We do this with dignity, too. Just as a mother loves with dignity—a love that creates a state of being worthy, honored, or esteemed in her children. This is the unconditional love of God.

            Jeremy Smith, a United Methodist minister serving as Minister of Discipleship at First United Methodist Church in Portland, Oregon often writes for the blog, Hacking Christianity. Here’s a story from a posting of his from this past Thursday:

            About five years ago, I was traveling with a wise elder minister [meaning an ordained elder—not indicating age]. We drove through a town and saw two different churches side by side.  The United Methodist church ran a clothing store where clothing was sold for 25 cents, jeans for $1, shoes for $2, etc. The other church advertised free clothes, jeans, and shoes.  Neither was open at that time in the evening so I had no idea of which was busier.

My travel companion and I had the following conversation:

Jeremy: Well, I hope the Methodists don’t get put outta business.

Elder (craning her neck to see the churches): I would hope so, because that means that everyone is clothed and taken care of.

Jeremy: I meant that the other church is giving clothes away while the UM church is selling their clothes. Seems like an easy choice.

Elder (twinkle in her eye): You think the UM church is selling clothes? They aren’t. Anytime you can buy something and feel a bit more like the rest of the world, you are getting dignity in the deal. So they aren’t selling clothes. They’re selling dignity.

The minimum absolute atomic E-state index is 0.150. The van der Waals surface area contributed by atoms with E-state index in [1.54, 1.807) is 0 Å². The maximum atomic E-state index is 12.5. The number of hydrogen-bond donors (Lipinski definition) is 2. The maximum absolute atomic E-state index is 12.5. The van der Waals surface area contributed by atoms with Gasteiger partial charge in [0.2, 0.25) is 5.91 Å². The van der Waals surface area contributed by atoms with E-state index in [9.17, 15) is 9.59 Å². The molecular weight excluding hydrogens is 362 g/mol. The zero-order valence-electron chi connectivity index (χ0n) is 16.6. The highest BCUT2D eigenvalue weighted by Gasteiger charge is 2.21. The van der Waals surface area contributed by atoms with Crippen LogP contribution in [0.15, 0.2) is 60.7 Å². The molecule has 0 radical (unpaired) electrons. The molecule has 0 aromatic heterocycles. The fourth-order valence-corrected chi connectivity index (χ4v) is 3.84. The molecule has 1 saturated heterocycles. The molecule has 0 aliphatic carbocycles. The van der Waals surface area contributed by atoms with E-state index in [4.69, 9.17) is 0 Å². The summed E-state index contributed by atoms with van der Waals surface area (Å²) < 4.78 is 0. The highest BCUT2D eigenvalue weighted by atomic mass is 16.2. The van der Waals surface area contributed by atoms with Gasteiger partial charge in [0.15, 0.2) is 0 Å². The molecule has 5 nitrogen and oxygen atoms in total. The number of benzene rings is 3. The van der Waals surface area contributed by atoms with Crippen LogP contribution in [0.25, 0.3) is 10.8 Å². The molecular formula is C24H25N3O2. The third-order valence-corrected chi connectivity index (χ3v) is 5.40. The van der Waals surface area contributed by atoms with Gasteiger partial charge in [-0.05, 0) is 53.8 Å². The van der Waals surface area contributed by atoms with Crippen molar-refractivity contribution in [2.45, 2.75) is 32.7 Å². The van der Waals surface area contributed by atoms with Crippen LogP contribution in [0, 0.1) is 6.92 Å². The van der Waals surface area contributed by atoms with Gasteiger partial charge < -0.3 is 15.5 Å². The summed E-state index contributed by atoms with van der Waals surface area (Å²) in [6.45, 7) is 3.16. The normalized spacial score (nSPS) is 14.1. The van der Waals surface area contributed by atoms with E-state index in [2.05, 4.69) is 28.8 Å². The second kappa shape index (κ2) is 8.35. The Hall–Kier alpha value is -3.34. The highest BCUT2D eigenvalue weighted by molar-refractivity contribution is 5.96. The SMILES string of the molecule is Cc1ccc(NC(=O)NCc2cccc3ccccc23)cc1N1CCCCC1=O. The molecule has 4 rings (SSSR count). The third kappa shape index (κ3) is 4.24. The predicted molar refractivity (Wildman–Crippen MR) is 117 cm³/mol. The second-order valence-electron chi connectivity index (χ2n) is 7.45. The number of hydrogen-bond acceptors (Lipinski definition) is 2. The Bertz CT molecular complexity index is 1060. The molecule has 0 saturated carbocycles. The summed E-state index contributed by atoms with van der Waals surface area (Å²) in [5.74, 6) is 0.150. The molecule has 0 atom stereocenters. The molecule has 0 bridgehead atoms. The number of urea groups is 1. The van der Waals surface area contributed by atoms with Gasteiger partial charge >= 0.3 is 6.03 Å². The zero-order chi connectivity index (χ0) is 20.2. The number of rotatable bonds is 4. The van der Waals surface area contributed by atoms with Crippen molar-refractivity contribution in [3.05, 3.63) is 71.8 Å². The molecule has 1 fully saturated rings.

Whether it is a thrift store for clothes, vouchers sold for the homeless shelter, a meal for a few cents, or putting 18 cents in an offering plate, by allowing people experiencing poverty to participate in the very system that excludes them gives them a little dignity. Giving dignity clears out that stain of unworthiness [The Domination System’s lies] a bit at a time. What a great gift and ministry!

            Recall that John Wesley, the founder of Methodism, read the book of 1John, five chapters, daily as his morning devotion. Recall that 1John is a commentary, an explanation of John’s gospel—a way to help us better understand and hear the message of John’s gospel.